In the excerpt above, Van Helsing offers a religious-leaning view critical to Dr. Seward’s attempts to find scientific logic and reasoning for everything. Yet, shortly thereafter, he also supplements his argument with another claim, this time one that leans toward the scientific:
“Let me tell you, my friend, that there are things done to-day in electrical science which would have been deemed unholy by the very men who discovered electricity—who would themselves not so long before have been burned as wizards.”
Here, in contrast with his prior argument, Van Helsing is critical of religious views that do not accept progress and scientific discovery. Very similarly, Van Helsing later again presents two religious-scientific balancing statements as he ventures to explain the group’s advantages over Dracula: first, he boasts that they “have sources of science,” and then he alleges that all they “have to go upon are traditions and superstitions” (18). As a character, Van Helsing himself represents the exemplary model of religion-science harmonic combination: on the one hand, he is presented right from his first introduction by Dr. Seward as “a philosopher and a metaphysician, and one of the most advanced scientists of his day” (9) who later on treats Lucy and Mina through contemporary means of science and medicine; and on the other hand, he is a devoted Christian whose point of reference incorporates almost always religion, for instance when referring to Dracula as “a blot on the face of God’s sunshine; an arrow in the side of Him who died for man” (18), or his application of superstitious methods to counter Dracula.
The tension between science and religion culminated in the 19th century as many scientific discoveries and ideas – some of which still reverberate loudly to this day – collided with many conventional religious beliefs that had been almost undisputable until then. Yet, even though Stoker does acknowledge this collision in Dracula, he ventures to harmonize between the two discording worlds, mostly through the colorful character of Professor Van Helsing.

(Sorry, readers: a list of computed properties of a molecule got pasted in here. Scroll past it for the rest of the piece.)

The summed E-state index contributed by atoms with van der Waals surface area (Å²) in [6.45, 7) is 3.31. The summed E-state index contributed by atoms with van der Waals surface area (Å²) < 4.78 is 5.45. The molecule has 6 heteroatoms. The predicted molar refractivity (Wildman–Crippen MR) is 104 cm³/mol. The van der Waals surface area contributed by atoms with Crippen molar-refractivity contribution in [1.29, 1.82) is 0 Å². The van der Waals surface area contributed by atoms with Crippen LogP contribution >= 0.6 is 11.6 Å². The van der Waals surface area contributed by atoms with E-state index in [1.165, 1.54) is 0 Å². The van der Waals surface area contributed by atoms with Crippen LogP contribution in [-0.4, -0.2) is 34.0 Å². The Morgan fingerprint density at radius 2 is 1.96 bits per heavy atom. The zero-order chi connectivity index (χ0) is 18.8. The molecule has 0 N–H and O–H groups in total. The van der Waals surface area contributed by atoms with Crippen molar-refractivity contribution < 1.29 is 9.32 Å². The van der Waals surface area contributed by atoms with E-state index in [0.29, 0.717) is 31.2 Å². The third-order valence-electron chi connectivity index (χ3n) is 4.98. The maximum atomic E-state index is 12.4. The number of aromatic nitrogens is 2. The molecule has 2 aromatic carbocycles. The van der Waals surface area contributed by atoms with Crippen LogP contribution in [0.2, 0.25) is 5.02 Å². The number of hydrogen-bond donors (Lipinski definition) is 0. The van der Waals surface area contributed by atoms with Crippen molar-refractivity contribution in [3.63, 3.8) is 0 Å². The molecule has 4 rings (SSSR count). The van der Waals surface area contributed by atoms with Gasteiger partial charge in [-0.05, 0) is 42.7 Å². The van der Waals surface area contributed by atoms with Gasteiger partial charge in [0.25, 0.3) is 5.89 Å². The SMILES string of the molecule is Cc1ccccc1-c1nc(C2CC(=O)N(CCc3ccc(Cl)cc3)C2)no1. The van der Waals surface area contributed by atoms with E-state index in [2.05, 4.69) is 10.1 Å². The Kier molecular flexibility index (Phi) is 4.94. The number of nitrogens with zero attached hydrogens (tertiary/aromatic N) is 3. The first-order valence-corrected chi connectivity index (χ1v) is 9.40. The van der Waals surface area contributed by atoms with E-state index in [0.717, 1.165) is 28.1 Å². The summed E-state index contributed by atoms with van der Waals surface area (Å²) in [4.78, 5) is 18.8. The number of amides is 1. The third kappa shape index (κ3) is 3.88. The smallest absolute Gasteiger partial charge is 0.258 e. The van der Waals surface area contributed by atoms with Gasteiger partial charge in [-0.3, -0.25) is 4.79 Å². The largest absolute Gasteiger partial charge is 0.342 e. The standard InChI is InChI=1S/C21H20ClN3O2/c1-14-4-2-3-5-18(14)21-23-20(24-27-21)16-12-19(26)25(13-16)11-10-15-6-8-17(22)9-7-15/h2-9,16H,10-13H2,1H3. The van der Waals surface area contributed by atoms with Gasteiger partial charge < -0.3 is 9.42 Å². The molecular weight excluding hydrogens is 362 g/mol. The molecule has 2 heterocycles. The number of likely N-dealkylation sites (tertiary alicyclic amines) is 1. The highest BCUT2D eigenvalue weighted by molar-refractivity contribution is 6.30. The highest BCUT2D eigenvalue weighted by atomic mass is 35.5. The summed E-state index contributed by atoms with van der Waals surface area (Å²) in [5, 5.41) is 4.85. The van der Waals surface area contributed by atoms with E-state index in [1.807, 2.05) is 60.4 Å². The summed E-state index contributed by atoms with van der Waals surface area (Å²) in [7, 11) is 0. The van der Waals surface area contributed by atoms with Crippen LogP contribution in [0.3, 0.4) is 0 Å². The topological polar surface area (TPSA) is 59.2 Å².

Other 19th-century texts and artworks have exhibited the conflicts between religion and science in light of the growing secularization spreading expeditiously during this era. The unprecedented surge of secularism manifested itself already in the middle of the century: in 1851, words such as “secular,” “secularist” and “secularism” first appeared in the British press, and in 1852 it was first regarded in the press as a movement (Holyoake, 1896).
In literature, Charles Dickens – one of the most illustrious writers of the 19th century and in history – published the novella A Christmas Carol in 1843, a magical tale about a stiff man called upon by different apparitions. Many reputable critics and intellectuals consider the novella an utterly secular text: for instance, Richard Kelly writes in his editor’s introduction to A Christmas Carol (2003) that “it was Dickens, above all, who superimposed his secular vision of this sacred holiday upon a welcoming public”; Edgar Johnson, the biographer of Charles Dickens, notes that for Dickens Christmas has no more “than the very smallest connection with Christian dogma or theology” (Johnson, 1951).
In poetry, the eminent English poet Matthew Arnold relates wistfully to the old diminishing religious world and, correspondingly, the progressively secularizing Victorian society of the 19th century in one of the most famous poems of that era, “Dover Beach,” published in 1867: in the third stanza of the poem, the speaker melancholically asserts that the “Sea of Faith” is “withdrawing” and “[r]etreating,” leaving behind the “naked shingles of the world”; thus Arnold expresses his lamentation about the fast modernization of the world, which he sees as advancing forward without the religious faith.
The 19th century initiated a wave of secularism prompted by scientific discoveries and ideas, and as illustrated, this wave was also present in the most recognizable texts of the century – in literature, poetry and the press.
Homosexuality in Victorian Society
The last social permutation in Victorian society in the 19th century to be discussed, which is exhibited in Dracula, is homosexuality. As other critics have noted, the opening chapters of the novel can be read as a deep homosexual desire, which manifests itself with the image of the “Vampire Mouth” (Craft, 1984).
When Jonathan Harker encounters the three female vampires at the beginning of the novel, he observes that he “could see in the moonlight the moisture shining on the scarlet lips and on the red tongue as it lapped the white sharp teeth” (3); in comparison, when Dr. Seward later in the text describes Dracula, he very similarly affirms that his “white sharp teeth, behind the full lips of the blood-dripping mouth, champed together like those of a wild beast” (21). The two similar portrayals of the Vampire Mouth – one of a female and one of a male – blend the familiar gender-based categories together and evoke one coinciding sexual unity.